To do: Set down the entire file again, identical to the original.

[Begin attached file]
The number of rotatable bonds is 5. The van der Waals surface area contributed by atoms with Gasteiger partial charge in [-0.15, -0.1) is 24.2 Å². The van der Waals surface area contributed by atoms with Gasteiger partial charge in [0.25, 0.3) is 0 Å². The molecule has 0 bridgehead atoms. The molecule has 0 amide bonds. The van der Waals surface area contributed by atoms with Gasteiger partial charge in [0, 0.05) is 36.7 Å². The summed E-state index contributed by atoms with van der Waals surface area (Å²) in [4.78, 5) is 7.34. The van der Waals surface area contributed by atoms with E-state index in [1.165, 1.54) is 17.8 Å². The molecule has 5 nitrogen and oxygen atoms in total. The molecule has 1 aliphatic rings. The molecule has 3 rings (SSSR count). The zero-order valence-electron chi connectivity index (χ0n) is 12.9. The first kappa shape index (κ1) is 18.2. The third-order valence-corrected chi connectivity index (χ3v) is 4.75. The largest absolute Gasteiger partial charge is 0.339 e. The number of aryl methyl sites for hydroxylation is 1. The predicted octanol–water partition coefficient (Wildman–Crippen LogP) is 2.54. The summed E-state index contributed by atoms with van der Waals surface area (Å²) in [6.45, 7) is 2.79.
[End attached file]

The number of rotatable bonds is 5. The van der Waals surface area contributed by atoms with Gasteiger partial charge in [-0.15, -0.1) is 24.2 Å². The van der Waals surface area contributed by atoms with Gasteiger partial charge in [0.25, 0.3) is 0 Å². The molecule has 0 bridgehead atoms. The molecule has 0 amide bonds. The van der Waals surface area contributed by atoms with Gasteiger partial charge in [0, 0.05) is 36.7 Å². The summed E-state index contributed by atoms with van der Waals surface area (Å²) in [4.78, 5) is 7.34. The van der Waals surface area contributed by atoms with E-state index in [1.165, 1.54) is 17.8 Å². The molecule has 5 nitrogen and oxygen atoms in total. The molecule has 1 aliphatic rings. The molecule has 3 rings (SSSR count). The zero-order valence-electron chi connectivity index (χ0n) is 12.9. The first kappa shape index (κ1) is 18.2. The third-order valence-corrected chi connectivity index (χ3v) is 4.75. The largest absolute Gasteiger partial charge is 0.339 e. The number of aryl methyl sites for hydroxylation is 1. The predicted octanol–water partition coefficient (Wildman–Crippen LogP) is 2.54. The summed E-state index contributed by atoms with van der Waals surface area (Å²) in [6.45, 7) is 2.79.